Nico Bezuidenhout, who returns to low-cost airline Mango as CEO on October 1, intends to start off by doing a proper stock take of the current state of the business, he told Fin24 on Wednesday.
He wants to see where the business has improved and where it has perhaps gone backwards and then he will make an informed decision – after engaging with people at Mango and at SAA - on the course of action to take going forward.
"The market constantly changes. So, that does not mean the way we started the airline would be 100% applicable in the current circumstances," says Bezuidenhout.
"From an external perspective, the competitive landscape has changed. Some competitors have become stronger, technology is changing and, on top of that, SA has tougher economic circumstances to take into account."
At the same time, as much as Mango stands on own its own two feet regarding sustainability, Bezuidenhout is aware that, as a subsidiary of South African Airways (SAA), Mango is part of a bigger picture.
For the past few years Bezuidenhout has been CEO of UK-based company Fastjet. During his time at the low-cost airline he focused on its repositioning.
"Fastjet is currently the dominant carrier in Zimbabwe. I learnt a lot from the business and about African markets and my relationship with the company remains a good one," says Bezuidenhout.
He has been in aviation since about 2001, first working at South African Airways (SAA) before assuming the position of founding CEO at Mango.
Mango 'helped more people fly'
During his 10 years at the helm of Mango, Bezuidenhout was twice called upon to act as CEO of SAA before he took up the position of CEO at Fastjet. He is also on the advisory board of an aviation technology company in the US.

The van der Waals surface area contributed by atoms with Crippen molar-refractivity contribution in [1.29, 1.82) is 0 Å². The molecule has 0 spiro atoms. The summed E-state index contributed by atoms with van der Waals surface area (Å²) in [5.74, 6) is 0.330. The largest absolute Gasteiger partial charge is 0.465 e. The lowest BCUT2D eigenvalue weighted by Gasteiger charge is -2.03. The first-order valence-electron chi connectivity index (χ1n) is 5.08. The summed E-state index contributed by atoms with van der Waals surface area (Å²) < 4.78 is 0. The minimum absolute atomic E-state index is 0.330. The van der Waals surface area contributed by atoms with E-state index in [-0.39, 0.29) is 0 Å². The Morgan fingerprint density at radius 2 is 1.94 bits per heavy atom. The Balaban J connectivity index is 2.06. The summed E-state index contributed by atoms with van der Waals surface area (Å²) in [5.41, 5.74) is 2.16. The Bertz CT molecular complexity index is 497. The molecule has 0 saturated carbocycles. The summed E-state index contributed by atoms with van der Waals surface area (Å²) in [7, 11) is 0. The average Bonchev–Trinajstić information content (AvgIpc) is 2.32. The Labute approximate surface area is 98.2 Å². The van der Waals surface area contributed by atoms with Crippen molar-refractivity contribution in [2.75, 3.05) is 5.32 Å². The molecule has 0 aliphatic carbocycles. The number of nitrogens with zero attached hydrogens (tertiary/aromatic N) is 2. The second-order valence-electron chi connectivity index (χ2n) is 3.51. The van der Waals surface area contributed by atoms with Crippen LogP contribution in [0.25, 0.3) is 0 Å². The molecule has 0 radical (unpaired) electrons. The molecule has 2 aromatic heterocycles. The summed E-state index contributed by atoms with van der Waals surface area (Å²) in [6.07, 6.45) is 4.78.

"Mango has always been close to my heart. It enabled more people to fly," says Bezuidenhout. He is happy with the large number of jobs the airline provides and points out that, at the time he left, Mango had the highest B-BBEE rating.
"Mango has always been non-racial, non-sexist and theft, corruption and fraud were never tolerated. Those are the golden rules I live by," says Bezuidenhout.
When Bezuidenhout's appointment was announced recently, Fin24 reported that the Black Management Forum (BMF) objected to a white male being appointed. It also raised the issue of Bezuidenhout's qualifications.
As in the past, Bezuidenhout said that both the boards of Mango as well as SAA had repeatedly indicated that at no time had they been misled about his qualifications.
'Dumbfounded' by BMF
"I am dumbfounded by the libellous statements made by the BMF president about my character. I did not draft the job specs for the Mango CEO position. I assume that job has been vacant for three years, so there has been ample opportunity to recruit someone (else)," says Bezuidenhout.
He adds that he does not understand why the BMF on the one hand objects to the appointment of a white male at Mango, while also releasing a statement earlier in June, urging black professionals not to apply for leadership positions at SA's state-owned entities on the basis that government interference at these companies was setting black leaders up for failure.
Asked about what he experienced while acting as CEO at SAA, Bezuidenhout says he is glad of the Zondo commission of inquiry into state capture and he expects to be called to testify there as well in due course. However, he adds, some of the controversial deals already mentioned before the commission, took place after he left as acting SAA CEO.